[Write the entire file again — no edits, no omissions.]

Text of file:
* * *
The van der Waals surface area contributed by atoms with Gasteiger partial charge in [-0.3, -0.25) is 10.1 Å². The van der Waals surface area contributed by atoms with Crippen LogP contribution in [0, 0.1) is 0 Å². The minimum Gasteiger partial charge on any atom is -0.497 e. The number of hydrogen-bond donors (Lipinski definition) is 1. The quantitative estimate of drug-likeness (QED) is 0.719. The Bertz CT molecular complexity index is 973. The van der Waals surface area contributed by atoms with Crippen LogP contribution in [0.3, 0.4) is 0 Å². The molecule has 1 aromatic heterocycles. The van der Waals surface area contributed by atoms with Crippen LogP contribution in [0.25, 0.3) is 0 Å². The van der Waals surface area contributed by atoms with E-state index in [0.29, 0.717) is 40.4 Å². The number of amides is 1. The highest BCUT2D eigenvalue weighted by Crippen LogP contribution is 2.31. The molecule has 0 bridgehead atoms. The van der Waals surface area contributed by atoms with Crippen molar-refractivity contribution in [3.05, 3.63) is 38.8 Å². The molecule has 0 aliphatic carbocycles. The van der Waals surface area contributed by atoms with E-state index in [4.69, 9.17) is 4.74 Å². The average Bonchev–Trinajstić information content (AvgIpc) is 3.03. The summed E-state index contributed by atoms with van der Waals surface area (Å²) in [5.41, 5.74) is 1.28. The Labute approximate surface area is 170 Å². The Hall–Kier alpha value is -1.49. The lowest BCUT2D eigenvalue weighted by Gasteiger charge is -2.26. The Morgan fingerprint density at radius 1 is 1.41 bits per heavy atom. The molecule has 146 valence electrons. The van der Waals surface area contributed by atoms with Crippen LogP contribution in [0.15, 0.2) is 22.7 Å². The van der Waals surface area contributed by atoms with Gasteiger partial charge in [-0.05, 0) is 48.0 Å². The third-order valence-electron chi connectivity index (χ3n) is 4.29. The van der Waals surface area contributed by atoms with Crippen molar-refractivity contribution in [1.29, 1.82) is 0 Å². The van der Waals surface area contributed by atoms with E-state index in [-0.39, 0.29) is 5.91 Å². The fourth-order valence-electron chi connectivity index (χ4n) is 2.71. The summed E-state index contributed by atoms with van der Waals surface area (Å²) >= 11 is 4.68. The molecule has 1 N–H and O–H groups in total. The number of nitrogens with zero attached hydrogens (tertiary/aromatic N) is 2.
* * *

The van der Waals surface area contributed by atoms with Gasteiger partial charge in [-0.3, -0.25) is 10.1 Å². The van der Waals surface area contributed by atoms with Crippen LogP contribution in [0, 0.1) is 0 Å². The minimum Gasteiger partial charge on any atom is -0.497 e. The number of hydrogen-bond donors (Lipinski definition) is 1. The quantitative estimate of drug-likeness (QED) is 0.719. The Bertz CT molecular complexity index is 973. The van der Waals surface area contributed by atoms with Crippen LogP contribution in [0.3, 0.4) is 0 Å². The molecule has 1 aromatic heterocycles. The van der Waals surface area contributed by atoms with Crippen LogP contribution in [0.25, 0.3) is 0 Å². The van der Waals surface area contributed by atoms with E-state index in [0.29, 0.717) is 40.4 Å². The number of amides is 1. The highest BCUT2D eigenvalue weighted by Crippen LogP contribution is 2.31. The molecule has 0 bridgehead atoms. The van der Waals surface area contributed by atoms with Crippen molar-refractivity contribution in [3.05, 3.63) is 38.8 Å². The molecule has 0 aliphatic carbocycles. The van der Waals surface area contributed by atoms with E-state index in [4.69, 9.17) is 4.74 Å². The average Bonchev–Trinajstić information content (AvgIpc) is 3.03. The summed E-state index contributed by atoms with van der Waals surface area (Å²) in [5.41, 5.74) is 1.28. The Labute approximate surface area is 170 Å². The Hall–Kier alpha value is -1.49. The lowest BCUT2D eigenvalue weighted by Gasteiger charge is -2.26. The Morgan fingerprint density at radius 1 is 1.41 bits per heavy atom. The molecule has 146 valence electrons. The van der Waals surface area contributed by atoms with Crippen LogP contribution in [0.15, 0.2) is 22.7 Å². The van der Waals surface area contributed by atoms with Gasteiger partial charge in [-0.05, 0) is 48.0 Å². The third-order valence-electron chi connectivity index (χ3n) is 4.29. The van der Waals surface area contributed by atoms with Crippen molar-refractivity contribution in [1.29, 1.82) is 0 Å². The van der Waals surface area contributed by atoms with E-state index in [-0.39, 0.29) is 5.91 Å². The fourth-order valence-electron chi connectivity index (χ4n) is 2.71. The summed E-state index contributed by atoms with van der Waals surface area (Å²) >= 11 is 4.68. The molecule has 1 N–H and O–H groups in total. The number of nitrogens with zero attached hydrogens (tertiary/aromatic N) is 2.